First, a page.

TERRE HAUTE, Ind. (WAWV/WTWO) — At the February 2023 city council meeting, Mayor, Duke Bennett, presented his plan for the use of the American Rescue Plan Funds (ARPA). He proposed that $500,000 be used toward food deserts.
“As a foodbank, we work with 90 plus organizations across the seven-county service area. We know that the majority of individuals who come to receive emergency food assistance, either directly from us or from one of those 90 agencies that we work with are at or below the federal poverty limit,” Jennifer Tames Assistant Director of Catholic Charities explained.
Food deserts are geographic areas with little to no options for affordable and healthy foods, especially fresh vegetables and fruits. Food deserts are found mostly in high-poverty areas typically with smaller populations and higher rates of vacant homes. They are identified by family income, vehicle availability, public transportation, as well as the distance to grocery stores.
“You know, I was one of those kinds a long time ago. I have ten brothers and sisters and our dad passed away early, but he wasn’t a great father. My mother didn’t have an education and I have ten brothers and sisters, so you know, we were really dependent on school, so when it would end in summertime, you know it really was just, whatever my mother could provide for us to eat,” Bobby Moore, CEO of Terre Haute Boys and Girls Club said. “You know it might be hanging out at a buddy’s house or in line one week at the government cheese and have all my brothers and sisters with the same last names get a roll of cheese. So, I understand and can really recognize those particular kids and say, ‘this might be their only meal for the day.'”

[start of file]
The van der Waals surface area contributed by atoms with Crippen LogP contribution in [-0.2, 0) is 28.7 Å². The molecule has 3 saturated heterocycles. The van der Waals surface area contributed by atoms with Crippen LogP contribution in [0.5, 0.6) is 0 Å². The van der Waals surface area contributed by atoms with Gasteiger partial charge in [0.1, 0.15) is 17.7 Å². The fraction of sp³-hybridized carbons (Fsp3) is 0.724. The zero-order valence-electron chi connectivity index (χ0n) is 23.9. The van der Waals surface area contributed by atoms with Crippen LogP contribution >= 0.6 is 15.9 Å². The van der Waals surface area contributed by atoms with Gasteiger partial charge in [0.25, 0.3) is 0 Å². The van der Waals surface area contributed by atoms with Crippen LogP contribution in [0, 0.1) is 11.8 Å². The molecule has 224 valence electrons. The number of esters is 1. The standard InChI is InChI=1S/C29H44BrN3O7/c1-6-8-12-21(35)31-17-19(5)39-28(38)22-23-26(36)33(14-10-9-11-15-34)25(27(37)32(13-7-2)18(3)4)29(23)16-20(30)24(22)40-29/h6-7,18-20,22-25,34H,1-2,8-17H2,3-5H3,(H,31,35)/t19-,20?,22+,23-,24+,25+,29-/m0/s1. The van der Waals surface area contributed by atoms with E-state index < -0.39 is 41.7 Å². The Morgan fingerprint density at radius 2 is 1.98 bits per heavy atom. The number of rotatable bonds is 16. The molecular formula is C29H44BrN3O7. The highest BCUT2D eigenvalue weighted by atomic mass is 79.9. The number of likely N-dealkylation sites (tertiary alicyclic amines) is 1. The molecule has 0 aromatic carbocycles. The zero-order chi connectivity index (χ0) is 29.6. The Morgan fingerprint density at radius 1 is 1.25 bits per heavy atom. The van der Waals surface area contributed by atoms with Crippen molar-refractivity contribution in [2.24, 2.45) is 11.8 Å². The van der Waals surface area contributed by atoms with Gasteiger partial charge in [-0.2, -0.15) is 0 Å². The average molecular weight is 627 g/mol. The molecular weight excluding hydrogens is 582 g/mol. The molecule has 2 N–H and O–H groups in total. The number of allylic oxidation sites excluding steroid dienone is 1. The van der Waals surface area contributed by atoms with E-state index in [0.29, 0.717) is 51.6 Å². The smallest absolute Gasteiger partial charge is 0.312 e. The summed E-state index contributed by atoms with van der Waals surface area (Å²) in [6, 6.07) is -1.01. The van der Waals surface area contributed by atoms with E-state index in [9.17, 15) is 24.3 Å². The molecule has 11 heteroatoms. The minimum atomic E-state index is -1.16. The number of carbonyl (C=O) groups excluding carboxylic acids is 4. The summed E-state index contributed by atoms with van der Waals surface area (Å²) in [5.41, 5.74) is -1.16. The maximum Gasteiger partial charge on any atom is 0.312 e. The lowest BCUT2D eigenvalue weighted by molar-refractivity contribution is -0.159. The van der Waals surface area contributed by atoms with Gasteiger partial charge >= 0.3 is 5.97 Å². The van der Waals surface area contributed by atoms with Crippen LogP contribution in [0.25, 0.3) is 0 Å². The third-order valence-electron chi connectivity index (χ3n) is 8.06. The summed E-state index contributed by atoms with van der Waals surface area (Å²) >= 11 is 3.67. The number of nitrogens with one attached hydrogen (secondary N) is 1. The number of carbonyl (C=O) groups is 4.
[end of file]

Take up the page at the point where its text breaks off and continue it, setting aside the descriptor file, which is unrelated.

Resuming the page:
Food deserts are found by searching low-income, low-access census tracts. In low-access census tracts, 33% or more of residents must travel an inconvenient distance to reach the nearest grocery store. According to the USDA that distance
“When you take a look at overlapping, where are those food deserts versus where are those qualified census tracts, we have a lot of them right around where we are standing (Terre Haute Catholic Charities Food Bank) right now. Up in the avenues here in Terre Haute, there are some overlaps over down by ISU as well. So, I think there is a lot of opportunity to insert some of the funds (ARPA) in these areas where it really makes the most sense and can help the most people,” Tames added.
When talking about the meal program at the Terre Haute Boys and Girls Club Moore said that when one child at the club was asked what his favorite part of the day was the child responded, ‘the hot meal was his favorite part because it was the only one, he’d get that day.’
“Those kids that we serve, which are underprivileged and underserved kids, that’ll probably be the only meal that they get that day,” Moore said.
To find out if your neighborhood is in a food desert, check out the USDA interactive map.
If you are interested in helping with food insecurities in the city of Terre Haute and surrounding communities, you can visit the Terre Haute Boys and Girls Club website to make a donation or to learn about opportunities to volunteer. You can also visit Terre Haute Catholic Charities online to find out how to get involved as a donor or volunteer through their organization.